London's tube workers are out on strike again today, and with rain forecast, it's potentially going to be a wet and miserable slog for city folk to get to their internet desks. So what's it all about this time and how are you going to get from [affordable housing area] to [central working area] now?
What's This London Tube Strike About Then?
It's a multi-faceted omniprotest, this London tube strike, mainly focused on asking that staff members are not made to work overnight shifts if they don't want to, what with the imminent opening of some tube lines for 24-hours over the weekend. They're also not happy about pay levels, station staffing rules and ticket office closures. So unhappy you might think they should all retrain as plumbers.
Public sympathy for their cause is looking a little fragile, after it emerged that tube drivers were offered a last-minute pay offer of a £2,000 raise by Underground bosses, which would've been added to a "transition" bonus of £500 to be given to all staff working the new overnight lines to ease the move to the 24-hour timetable. Oh, and there was a 2 per cent blanket pay rise offered to all staff, too.
The TSSA union explained the timeline of the negotiations yesterday, saying: "At 12.30 today Steve Griffiths, LU COO, presented a revised ‘full and final offer’ to the unions, with the ultimatum that all four unions had until 18.30 to accept the offer in full and agree to withdraw from all industrial action – with no further discussion to take place – or the offer would be withdrawn."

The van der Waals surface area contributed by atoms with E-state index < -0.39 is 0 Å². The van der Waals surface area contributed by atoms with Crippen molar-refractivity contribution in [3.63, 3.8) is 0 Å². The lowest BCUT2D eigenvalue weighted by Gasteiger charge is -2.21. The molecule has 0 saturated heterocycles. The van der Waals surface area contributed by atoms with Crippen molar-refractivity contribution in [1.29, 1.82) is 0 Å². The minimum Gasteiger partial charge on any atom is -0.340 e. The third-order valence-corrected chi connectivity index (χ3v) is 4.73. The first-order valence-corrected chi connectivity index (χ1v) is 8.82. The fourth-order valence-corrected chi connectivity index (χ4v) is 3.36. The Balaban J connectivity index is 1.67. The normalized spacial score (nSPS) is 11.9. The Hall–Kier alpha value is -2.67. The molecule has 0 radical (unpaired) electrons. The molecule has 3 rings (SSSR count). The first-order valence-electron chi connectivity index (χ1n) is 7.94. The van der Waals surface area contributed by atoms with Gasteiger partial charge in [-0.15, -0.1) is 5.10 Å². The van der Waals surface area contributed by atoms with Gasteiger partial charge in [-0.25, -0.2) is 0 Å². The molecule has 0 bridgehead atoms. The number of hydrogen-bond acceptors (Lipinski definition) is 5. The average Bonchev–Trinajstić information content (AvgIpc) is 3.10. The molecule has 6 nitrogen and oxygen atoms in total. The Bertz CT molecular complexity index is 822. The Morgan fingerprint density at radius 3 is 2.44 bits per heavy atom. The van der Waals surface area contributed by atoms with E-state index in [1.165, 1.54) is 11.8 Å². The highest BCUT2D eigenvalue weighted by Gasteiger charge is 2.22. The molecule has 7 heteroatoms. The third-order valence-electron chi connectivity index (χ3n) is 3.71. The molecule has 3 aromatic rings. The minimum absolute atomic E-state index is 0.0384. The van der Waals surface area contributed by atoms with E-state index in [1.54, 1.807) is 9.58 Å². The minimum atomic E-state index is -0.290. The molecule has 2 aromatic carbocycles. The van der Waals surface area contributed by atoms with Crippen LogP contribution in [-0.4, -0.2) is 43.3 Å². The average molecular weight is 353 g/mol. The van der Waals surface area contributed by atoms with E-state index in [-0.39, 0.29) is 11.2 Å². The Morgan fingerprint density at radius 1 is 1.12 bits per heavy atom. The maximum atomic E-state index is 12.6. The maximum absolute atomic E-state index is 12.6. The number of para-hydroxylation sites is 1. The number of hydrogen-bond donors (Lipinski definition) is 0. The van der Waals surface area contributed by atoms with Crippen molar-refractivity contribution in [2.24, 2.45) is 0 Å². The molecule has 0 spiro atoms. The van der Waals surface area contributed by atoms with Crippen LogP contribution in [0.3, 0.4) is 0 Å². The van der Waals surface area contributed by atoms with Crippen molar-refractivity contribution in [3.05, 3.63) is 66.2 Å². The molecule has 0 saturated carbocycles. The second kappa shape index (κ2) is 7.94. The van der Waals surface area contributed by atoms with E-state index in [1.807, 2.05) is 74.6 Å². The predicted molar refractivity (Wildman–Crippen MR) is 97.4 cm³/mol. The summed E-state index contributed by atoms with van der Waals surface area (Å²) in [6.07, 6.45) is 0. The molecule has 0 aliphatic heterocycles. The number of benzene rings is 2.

The TSSA and other main unions say they weren't given enough time to consider these new options and they don't actually cover the inconvenience of suddenly being asked to work overnight, so the strike remains on.
For How Long Might I Be Inconvenienced, Should I Live in London?
The official start time for the strike is 18:30 on Wednesday July 8, running to 18:29 on July 9. So it is, in fact, only a 23 hour and 59 minute strike, you could say, as your joke for the day to make to fellow bus-line queuers.
What's Off and What's On?
This strike should cover all of the Underground network, with the First Great Western lines also joining in over a separate strike about guards, staffing levels and maintenance contracts. Only the Docklands Light Railway, London Overground and TfL rail lines will run in London, and even then travel is likely to be hell thanks to literally millions of extra people trying to get on said trains.
Could It Still Be Called Off?
Apparently fresh negotiations were going on yesterday (July 7), with all four of the main unions meeting with London Underground bosses once more. Perhaps the throwing in of one complimentary Cornetto per staff member per shift on days with average temperatures higher than 19°C could get it cancelled.
How Am I Supposed to Get Around?
Well it could be all the excuse you need to ditch the oppressive, constantly escalating hell of the season ticket and get yourself a bike and all the lycra (or not) to go with it, or of course there's always the buses, which give you a better view and the opportunity to sit up top and the front and "be" the driver, albeit on an unpaid zero-hour basis.
Walking's also bound to be a memorable experience, especially if you live in, say, Stratford, and work in one of Harrow's mobile phone shops.
And perhaps this could also be the day you suggest to your boss that you could easily work from home, seeing as all you really do is email people and read the news, so why not try it out?
Oh, Why is it Always Me and My Hard Life, Boo Hoo Hoo?
It's not just London that gets occasionally crippled. The ferries that connect Scottish islanders to the mainland are also out of action this Friday thanks to the RMT, in a dispute over contract clauses – meaning no post or food deliveries for locals and broken holiday plans for tourists.